SWBS Chart Template


(5 / 5) 94 votes

Get your SWBS Chart Template in 3 easy steps

  • 01 Fill and edit template
  • 02 Sign it online
  • 03 Export or print immediately

What Is a SWBS Chart?

Let's dive into understanding what is a SWBS Chart. Simplifying this technical term, SWBS stands for Somebody-Wanted-But-So. It is an organizational tool aiming to help you analyze and deliver insights over literary texts, narratives, or storylines in a structured way. 

Benefits of a SWBS chart

A SWBS chart and reflection phase go hand-in-hand. Think of it as a mental exercise to enhance the narrative assessment skills. It allows the analyzers to chew over:

  • Different characters' perspectives.
  • Possible outcomes due to certain actions.
  • Identifying and comprehending conflicts in the storyline.
  • Reflection on story development.

The need for such a chart can be avidly seen in educational and professional fields, where understanding the outcome and potential course of action plays a pivotal role.

How to Fill Out a SWBS Chart Template

Cracking the puzzle of how to fill out this form is not that difficult. The structured nature of a SWBS chart makes it easy to complete:

  1. Navigate to the 'Somebody' section. This section is crucial as it sets up the context for your whole narrative. Enter the main character or subject matter of your context. Be as concise and specific as possible.
  2. Proceed to the 'Wanted' section. This is where you'll put down what your main character or entity desires or aims to achieve. Ensure that you keep the goals relevant to your narrative and as detailed as possible for thorough understanding.
  3. Move on to the 'But' section. Here is where you denote the obstacles or challenges faced by the principal character or entity in reaching their goals. These could be external hindrances, internal struggles, or a combination of both. Just like before, make sure your information is specific and relevant.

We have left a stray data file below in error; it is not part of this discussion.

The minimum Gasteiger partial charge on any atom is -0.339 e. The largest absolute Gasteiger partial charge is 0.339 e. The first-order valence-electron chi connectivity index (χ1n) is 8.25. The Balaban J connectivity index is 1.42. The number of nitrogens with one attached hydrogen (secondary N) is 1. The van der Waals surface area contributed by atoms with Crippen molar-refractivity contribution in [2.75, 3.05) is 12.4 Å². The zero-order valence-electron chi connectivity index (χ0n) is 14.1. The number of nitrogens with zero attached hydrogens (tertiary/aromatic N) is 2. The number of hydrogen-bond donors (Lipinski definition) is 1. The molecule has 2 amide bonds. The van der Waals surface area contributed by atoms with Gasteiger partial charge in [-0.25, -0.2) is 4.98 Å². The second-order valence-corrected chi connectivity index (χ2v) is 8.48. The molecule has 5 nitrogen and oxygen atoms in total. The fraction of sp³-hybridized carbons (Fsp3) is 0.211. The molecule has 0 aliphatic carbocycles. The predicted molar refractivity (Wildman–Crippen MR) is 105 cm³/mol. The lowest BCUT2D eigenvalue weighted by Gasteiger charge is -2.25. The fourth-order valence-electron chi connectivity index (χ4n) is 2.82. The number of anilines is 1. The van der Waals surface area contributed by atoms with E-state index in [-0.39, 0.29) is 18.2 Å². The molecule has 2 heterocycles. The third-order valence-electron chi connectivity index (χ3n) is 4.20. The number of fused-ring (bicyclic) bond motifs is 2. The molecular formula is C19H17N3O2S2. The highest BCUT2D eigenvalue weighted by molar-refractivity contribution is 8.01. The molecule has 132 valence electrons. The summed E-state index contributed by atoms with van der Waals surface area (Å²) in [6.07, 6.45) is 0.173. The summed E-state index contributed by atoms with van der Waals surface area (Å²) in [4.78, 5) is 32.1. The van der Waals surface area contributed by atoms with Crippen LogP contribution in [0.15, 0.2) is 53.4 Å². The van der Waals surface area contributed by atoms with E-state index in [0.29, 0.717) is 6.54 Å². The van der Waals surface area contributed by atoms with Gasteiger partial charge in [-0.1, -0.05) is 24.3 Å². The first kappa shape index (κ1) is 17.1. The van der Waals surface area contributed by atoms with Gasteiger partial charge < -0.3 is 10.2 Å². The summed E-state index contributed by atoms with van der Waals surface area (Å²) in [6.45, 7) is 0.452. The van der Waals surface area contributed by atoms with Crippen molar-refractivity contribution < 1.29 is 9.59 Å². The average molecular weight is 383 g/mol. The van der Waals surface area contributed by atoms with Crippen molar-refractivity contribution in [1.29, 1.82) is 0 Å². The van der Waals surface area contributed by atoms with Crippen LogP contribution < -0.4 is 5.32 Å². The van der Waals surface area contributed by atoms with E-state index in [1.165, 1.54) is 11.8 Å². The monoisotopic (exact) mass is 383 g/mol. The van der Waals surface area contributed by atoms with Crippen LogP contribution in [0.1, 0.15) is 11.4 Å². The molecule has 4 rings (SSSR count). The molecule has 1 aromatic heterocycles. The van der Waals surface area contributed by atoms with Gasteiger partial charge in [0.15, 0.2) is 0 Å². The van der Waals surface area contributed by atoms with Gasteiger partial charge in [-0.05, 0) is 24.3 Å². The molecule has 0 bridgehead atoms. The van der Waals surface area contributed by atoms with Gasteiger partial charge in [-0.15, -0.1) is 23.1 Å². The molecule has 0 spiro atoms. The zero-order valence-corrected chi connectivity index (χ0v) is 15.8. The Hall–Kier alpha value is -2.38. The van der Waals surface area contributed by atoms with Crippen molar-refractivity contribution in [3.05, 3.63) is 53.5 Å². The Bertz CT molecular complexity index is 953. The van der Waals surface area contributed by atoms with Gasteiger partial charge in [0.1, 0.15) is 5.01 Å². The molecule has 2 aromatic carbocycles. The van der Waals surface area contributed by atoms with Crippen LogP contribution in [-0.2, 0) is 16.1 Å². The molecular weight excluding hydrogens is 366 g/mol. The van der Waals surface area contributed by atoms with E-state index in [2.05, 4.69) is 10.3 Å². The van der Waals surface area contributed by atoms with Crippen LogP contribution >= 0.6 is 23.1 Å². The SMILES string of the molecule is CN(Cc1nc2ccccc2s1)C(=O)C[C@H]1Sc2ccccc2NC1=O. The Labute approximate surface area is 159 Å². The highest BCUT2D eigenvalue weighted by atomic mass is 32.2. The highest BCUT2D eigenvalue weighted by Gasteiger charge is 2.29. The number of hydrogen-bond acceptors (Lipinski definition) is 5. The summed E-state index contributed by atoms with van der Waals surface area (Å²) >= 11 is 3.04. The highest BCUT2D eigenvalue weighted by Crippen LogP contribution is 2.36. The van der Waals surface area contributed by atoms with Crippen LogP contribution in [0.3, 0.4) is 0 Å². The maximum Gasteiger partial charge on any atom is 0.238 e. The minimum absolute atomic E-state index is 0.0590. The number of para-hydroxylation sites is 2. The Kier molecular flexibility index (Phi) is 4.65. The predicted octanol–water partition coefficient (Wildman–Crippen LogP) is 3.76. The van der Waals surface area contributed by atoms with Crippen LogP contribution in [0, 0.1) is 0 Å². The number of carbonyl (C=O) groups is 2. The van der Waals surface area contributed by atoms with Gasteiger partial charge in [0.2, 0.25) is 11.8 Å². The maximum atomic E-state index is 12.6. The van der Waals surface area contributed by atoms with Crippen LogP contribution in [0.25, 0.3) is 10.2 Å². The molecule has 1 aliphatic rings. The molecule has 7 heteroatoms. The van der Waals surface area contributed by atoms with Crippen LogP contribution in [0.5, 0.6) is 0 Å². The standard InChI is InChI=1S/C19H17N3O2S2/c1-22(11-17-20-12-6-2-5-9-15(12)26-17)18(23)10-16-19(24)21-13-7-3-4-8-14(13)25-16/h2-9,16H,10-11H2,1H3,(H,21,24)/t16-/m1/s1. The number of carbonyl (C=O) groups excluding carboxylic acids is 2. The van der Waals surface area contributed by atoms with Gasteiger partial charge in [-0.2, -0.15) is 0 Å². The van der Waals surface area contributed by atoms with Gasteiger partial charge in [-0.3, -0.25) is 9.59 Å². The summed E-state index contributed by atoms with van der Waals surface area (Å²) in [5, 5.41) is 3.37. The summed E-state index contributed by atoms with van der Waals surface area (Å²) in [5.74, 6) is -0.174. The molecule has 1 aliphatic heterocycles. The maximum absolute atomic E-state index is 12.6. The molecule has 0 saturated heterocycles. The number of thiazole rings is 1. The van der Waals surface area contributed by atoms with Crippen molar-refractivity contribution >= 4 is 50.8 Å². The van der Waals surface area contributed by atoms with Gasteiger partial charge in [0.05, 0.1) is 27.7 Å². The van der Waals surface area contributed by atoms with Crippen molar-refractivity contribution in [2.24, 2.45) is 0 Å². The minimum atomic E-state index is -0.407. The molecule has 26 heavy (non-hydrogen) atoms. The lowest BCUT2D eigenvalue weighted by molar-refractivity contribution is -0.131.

4. Now, navigate to the 'So' section.' This section is meant to denote the resolution or the end of your narrative. You describe what follows after the character faces their challenges. How did they cope with them? Were they successful in achieving their desires? 
  5. After filling out the SWBS chart template with correct details and information, review your answers to make sure they're accurate and complete.
  6. Now, you can choose to print, share, or download your filled-out SWBS chart template. Select the appropriate action from the toolbar options at the top of the page.

Situations to use a SWBS chart

Understanding when to use a SWBS chart can make your literature analysis more efficient and profound. Here are some scenarios:

  • Analyzing Literature: SWBS charts are perfect when dissecting a complex narrative or literary piece. Whether it's a novel, short story, play, or even a poem, applying this chart to identify the core elements brings clarity and depth to your analysis.
  • Storytelling: If you're crafting a story, the SWBS chart can work as a great drafting tool. It can help structure your narrative by defining your protagonist's goal, identifying the conflict, and outlining the resolution.
  • Education: It's a popular tool in classrooms for teaching literature. Teachers use SWBS charts to encourage students to think critically about what they read, as well as to help them understand the story structure.
  • Presentations and Meetings: When you need to quickly summarize a complicated plot or situation for a presentation or meeting, an SWBS chart can provide a fast and effective solution.
Fillable online SWBS Chart Template
(5 / 5) 94 votes
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